The Healthier Way to Juice

Trinh Le, MPH, RD
by Trinh Le, MPH, RD
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The Healthier Way to Juice

Who can deny the pleasure from sipping on juice? Even picky eaters find juice to be fruit and vegetables in their most tolerable form–mostly water, sugar and micronutrients (vitamin C and A, some B-vitamins like folate, phytochemicals and antioxidants). Whether you’re drinking juice for a cleanse or simply for enjoyment here are some thoughts to help you get the most from your juice:

Not all juices are created equal.   If you’re making your own juice then, for fiber’s sake, we recommend “whole juice” over “extracted juice.”

  • Whole juice is made by powerful blenders that puree the fiber rich pulp for a thick-textured drink. It preserves the fiber plus nutrients that hold onto the pulp. Whole juice can be unpalatably thick, but you can mix in a little extracted juice or water to improve the taste.
  • Extracted juice is made by extracting the water, sugar and water-soluble micronutrients from fruit and vegetables and removing the fiber rich pulp. Most juices sold at the grocery store or through a juice cleanse program are extracted juice. While it tastes better, extracted juice will spike your blood sugar more than whole juice due to its low fiber content.

Limit your cleansing cycle.  While we don’t recommend juice cleansing as a method for sustainable weight loss, we understand its allure especially to those of us that love juice. If you choose to juice cleanse try to limit your cleanse to a few days to a week at most. Learn more about the perks and pitfalls of juice cleanses by clicking here.

Pair your juice with solid food.   Your blood sugar will spike less if you enjoy juice in moderation (about 4 fluid ounces per serving) and pair it with solid food. If you are drinking extracted juice, try pairing it with lean protein and whole grain foods.

Pick smoothies whenever possible.  A healthier alternative to juice is not a juice at all–it’s a smoothie. Smoothies are typically better than juice because they’re made by blending whole fruit and vegetables (skin, pulp, seeds and all) which preserves the most fiber and nutrients. Unlike juice, most smoothie recipes incorporate nut butters, milk, yogurt and other ingredients that add protein and fat. The combination of protein, fat and fiber creates a more filling, nutrient dense beverage. Here are some ideas to power up smoothies with fat, protein and texture:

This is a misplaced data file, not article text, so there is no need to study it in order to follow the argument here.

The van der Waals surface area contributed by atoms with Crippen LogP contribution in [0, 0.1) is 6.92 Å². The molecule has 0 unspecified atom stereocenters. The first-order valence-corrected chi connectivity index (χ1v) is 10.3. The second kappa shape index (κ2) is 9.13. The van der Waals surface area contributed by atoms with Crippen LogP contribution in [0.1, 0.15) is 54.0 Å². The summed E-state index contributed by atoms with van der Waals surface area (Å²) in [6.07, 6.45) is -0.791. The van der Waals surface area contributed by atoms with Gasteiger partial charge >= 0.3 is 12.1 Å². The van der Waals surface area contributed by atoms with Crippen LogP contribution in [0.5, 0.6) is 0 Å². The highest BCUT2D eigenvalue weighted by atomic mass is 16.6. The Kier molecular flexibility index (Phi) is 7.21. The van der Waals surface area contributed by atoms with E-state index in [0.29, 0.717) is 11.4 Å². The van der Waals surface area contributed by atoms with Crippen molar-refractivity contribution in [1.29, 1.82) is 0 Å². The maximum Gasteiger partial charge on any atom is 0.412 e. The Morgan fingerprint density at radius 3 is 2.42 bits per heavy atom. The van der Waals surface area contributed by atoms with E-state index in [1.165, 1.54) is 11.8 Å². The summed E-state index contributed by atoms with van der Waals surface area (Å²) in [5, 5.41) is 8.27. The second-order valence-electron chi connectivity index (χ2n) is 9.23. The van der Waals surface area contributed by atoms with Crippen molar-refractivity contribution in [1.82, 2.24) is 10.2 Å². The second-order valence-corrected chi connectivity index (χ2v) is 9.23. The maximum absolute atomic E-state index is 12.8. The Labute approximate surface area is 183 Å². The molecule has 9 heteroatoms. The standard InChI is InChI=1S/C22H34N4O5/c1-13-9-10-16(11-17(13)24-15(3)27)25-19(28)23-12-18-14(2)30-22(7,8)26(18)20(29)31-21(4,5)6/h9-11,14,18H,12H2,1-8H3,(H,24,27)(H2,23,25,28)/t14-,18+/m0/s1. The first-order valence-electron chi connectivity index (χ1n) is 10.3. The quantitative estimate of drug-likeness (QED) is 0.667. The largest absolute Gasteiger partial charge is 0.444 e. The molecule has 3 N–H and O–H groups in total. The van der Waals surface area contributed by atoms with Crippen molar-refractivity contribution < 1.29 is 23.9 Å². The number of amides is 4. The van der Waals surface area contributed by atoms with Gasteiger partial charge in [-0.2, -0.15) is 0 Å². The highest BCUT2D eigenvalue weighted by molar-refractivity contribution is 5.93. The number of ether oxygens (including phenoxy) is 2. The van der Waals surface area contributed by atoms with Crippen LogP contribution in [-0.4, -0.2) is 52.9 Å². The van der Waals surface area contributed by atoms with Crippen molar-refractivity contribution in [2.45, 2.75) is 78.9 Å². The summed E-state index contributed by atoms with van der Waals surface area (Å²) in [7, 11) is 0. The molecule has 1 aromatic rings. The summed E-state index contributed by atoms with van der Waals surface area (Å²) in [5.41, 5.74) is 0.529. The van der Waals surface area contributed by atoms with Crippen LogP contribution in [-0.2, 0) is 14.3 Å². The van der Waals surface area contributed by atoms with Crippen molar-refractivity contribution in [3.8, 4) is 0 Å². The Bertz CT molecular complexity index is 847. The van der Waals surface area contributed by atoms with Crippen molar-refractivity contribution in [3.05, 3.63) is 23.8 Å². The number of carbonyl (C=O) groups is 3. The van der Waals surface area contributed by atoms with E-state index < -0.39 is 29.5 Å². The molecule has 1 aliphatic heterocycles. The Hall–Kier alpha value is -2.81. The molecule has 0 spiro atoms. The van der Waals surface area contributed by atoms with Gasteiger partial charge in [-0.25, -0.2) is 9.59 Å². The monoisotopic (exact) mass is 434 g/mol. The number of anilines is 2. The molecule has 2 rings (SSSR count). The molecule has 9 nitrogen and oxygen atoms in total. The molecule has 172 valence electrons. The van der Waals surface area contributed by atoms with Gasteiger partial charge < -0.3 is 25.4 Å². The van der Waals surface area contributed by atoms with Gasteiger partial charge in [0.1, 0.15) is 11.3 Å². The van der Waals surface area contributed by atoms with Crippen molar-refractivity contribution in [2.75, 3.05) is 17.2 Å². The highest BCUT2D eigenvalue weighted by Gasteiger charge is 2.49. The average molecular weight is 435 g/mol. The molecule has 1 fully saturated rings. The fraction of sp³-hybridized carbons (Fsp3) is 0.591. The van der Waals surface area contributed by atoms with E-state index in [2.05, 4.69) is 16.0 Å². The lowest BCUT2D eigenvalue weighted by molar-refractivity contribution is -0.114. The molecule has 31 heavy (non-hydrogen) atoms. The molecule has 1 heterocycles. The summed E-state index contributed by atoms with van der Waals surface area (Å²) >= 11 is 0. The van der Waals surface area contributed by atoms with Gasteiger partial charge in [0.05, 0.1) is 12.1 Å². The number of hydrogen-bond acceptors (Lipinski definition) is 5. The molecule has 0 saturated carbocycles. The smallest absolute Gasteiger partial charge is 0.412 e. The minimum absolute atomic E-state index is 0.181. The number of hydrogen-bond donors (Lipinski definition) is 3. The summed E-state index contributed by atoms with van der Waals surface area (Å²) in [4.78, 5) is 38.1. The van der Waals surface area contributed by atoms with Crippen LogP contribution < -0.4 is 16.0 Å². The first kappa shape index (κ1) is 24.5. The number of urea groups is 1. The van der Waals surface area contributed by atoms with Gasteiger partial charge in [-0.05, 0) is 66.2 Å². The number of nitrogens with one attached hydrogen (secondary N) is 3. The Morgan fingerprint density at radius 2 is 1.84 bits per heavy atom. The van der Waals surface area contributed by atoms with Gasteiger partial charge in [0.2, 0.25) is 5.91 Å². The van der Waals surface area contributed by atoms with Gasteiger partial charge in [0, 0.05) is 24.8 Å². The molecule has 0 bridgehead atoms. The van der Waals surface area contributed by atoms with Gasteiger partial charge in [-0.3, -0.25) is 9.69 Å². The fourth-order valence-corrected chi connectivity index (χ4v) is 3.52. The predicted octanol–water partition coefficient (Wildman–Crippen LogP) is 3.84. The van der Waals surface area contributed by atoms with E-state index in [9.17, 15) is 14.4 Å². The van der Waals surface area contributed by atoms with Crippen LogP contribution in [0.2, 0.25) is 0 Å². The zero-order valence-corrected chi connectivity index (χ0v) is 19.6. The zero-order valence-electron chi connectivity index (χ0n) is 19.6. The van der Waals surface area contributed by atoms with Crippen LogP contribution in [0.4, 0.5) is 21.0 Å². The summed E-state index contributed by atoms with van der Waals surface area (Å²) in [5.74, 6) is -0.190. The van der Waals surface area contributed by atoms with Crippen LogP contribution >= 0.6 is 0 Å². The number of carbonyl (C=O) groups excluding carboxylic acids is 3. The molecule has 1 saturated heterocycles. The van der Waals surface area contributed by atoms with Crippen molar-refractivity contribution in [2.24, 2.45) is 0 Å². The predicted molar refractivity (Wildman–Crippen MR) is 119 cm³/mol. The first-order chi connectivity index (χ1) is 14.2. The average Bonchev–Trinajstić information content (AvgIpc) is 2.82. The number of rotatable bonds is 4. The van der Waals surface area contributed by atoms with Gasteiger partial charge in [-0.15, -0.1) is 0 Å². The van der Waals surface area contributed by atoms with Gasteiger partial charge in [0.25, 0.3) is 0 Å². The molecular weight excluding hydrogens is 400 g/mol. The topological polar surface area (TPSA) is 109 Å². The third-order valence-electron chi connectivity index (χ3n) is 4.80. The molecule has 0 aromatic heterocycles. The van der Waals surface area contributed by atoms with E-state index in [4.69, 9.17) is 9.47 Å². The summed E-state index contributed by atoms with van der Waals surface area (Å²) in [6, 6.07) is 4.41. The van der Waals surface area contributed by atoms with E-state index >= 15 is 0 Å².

• Avocado
  • Reduced fat milk
  • Greek yogurt
  • Milk alternative (coconut milk, almond milk, soy milk)
  • Kefir
  • Nut butters (peanut, almond butter, cashew)
  • Seeds (flaxseed, chia seeds, pumpkin seeds)
  • Oats

Make your juice veggie-heavy. By nature, most veggies contain less sugar than fruits yet pack equivalent amounts of fiber, vitamins and minerals. In fact, dark leafy greens can be a good source of calcium, a mineral that’s hard to find in fruit. Make veggie-heavy juices and add only as much fruit as needed for a little bit of sweetness.

What do you do to juice healthfully? Share your thoughts in the comments below.

About the Author

Trinh Le, MPH, RD
Trinh Le, MPH, RD
Trinh is a registered dietitian by day, blogger at Fearless Food RD by night. She loves helping folks develop a better relationship with food, which includes lots of cooking, eating and learning about nutrition. When she’s not snapping mouthwatering shots of (mostly) healthy food, you can find Trinh HIIT-ing it at her local gym. For more, connect with her on FacebookInstagram and Pinterest.


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